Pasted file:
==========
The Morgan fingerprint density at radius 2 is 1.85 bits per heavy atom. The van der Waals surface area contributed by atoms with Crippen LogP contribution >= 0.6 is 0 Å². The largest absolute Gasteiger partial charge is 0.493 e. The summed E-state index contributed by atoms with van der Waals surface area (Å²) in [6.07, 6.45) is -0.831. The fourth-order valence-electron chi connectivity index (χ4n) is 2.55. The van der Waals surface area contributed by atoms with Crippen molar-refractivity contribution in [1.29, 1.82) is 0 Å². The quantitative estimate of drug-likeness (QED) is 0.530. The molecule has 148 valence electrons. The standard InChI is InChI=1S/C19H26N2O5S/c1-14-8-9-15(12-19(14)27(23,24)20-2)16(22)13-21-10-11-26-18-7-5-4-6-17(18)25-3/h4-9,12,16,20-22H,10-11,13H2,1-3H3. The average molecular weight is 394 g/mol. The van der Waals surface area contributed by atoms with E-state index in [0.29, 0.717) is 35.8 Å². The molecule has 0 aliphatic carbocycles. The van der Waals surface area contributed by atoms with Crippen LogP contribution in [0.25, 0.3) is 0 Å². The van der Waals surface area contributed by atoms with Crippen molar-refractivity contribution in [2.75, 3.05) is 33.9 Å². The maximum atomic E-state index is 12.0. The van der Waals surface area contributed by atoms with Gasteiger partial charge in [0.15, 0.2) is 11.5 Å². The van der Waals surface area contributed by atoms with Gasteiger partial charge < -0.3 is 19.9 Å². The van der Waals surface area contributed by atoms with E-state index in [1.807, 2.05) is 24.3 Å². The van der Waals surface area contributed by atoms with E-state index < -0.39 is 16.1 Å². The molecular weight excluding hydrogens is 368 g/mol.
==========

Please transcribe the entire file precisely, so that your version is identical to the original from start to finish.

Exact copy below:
The Morgan fingerprint density at radius 2 is 1.85 bits per heavy atom. The van der Waals surface area contributed by atoms with Crippen LogP contribution >= 0.6 is 0 Å². The largest absolute Gasteiger partial charge is 0.493 e. The summed E-state index contributed by atoms with van der Waals surface area (Å²) in [6.07, 6.45) is -0.831. The fourth-order valence-electron chi connectivity index (χ4n) is 2.55. The van der Waals surface area contributed by atoms with Crippen molar-refractivity contribution in [1.29, 1.82) is 0 Å². The quantitative estimate of drug-likeness (QED) is 0.530. The molecule has 148 valence electrons. The standard InChI is InChI=1S/C19H26N2O5S/c1-14-8-9-15(12-19(14)27(23,24)20-2)16(22)13-21-10-11-26-18-7-5-4-6-17(18)25-3/h4-9,12,16,20-22H,10-11,13H2,1-3H3. The average molecular weight is 394 g/mol. The van der Waals surface area contributed by atoms with E-state index in [0.29, 0.717) is 35.8 Å². The molecule has 0 aliphatic carbocycles. The van der Waals surface area contributed by atoms with Crippen LogP contribution in [0.25, 0.3) is 0 Å². The van der Waals surface area contributed by atoms with Crippen molar-refractivity contribution in [2.75, 3.05) is 33.9 Å². The maximum atomic E-state index is 12.0. The van der Waals surface area contributed by atoms with Gasteiger partial charge in [0.15, 0.2) is 11.5 Å². The van der Waals surface area contributed by atoms with Gasteiger partial charge < -0.3 is 19.9 Å². The van der Waals surface area contributed by atoms with E-state index in [1.807, 2.05) is 24.3 Å². The van der Waals surface area contributed by atoms with E-state index < -0.39 is 16.1 Å². The molecular weight excluding hydrogens is 368 g/mol.